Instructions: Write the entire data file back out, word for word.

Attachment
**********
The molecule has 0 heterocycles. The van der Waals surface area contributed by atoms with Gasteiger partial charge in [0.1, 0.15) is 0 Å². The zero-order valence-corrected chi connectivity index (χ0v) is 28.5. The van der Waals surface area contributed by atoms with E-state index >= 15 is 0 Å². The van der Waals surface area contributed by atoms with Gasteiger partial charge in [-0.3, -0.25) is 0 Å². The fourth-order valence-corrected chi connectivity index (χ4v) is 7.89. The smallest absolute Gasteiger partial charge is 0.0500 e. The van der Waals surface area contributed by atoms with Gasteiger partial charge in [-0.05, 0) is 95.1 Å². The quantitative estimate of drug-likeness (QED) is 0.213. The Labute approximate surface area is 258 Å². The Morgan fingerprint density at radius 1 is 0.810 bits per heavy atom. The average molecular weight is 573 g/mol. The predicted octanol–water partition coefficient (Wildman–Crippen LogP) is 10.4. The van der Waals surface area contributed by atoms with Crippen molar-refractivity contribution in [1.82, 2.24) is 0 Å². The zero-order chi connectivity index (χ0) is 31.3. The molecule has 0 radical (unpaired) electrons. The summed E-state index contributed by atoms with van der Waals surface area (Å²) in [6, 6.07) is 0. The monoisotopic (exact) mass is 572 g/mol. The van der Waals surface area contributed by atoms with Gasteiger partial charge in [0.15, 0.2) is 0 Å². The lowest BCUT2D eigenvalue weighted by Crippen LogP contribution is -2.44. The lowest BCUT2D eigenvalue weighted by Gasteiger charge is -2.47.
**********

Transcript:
The molecule has 0 heterocycles. The van der Waals surface area contributed by atoms with Gasteiger partial charge in [0.1, 0.15) is 0 Å². The zero-order valence-corrected chi connectivity index (χ0v) is 28.5. The van der Waals surface area contributed by atoms with E-state index >= 15 is 0 Å². The van der Waals surface area contributed by atoms with Gasteiger partial charge in [-0.3, -0.25) is 0 Å². The fourth-order valence-corrected chi connectivity index (χ4v) is 7.89. The smallest absolute Gasteiger partial charge is 0.0500 e. The van der Waals surface area contributed by atoms with Gasteiger partial charge in [-0.05, 0) is 95.1 Å². The quantitative estimate of drug-likeness (QED) is 0.213. The Labute approximate surface area is 258 Å². The Morgan fingerprint density at radius 1 is 0.810 bits per heavy atom. The average molecular weight is 573 g/mol. The predicted octanol–water partition coefficient (Wildman–Crippen LogP) is 10.4. The van der Waals surface area contributed by atoms with Crippen molar-refractivity contribution in [1.82, 2.24) is 0 Å². The zero-order chi connectivity index (χ0) is 31.3. The molecule has 0 radical (unpaired) electrons. The summed E-state index contributed by atoms with van der Waals surface area (Å²) in [6, 6.07) is 0. The monoisotopic (exact) mass is 572 g/mol. The van der Waals surface area contributed by atoms with Gasteiger partial charge in [0.15, 0.2) is 0 Å². The lowest BCUT2D eigenvalue weighted by Crippen LogP contribution is -2.44. The lowest BCUT2D eigenvalue weighted by Gasteiger charge is -2.47.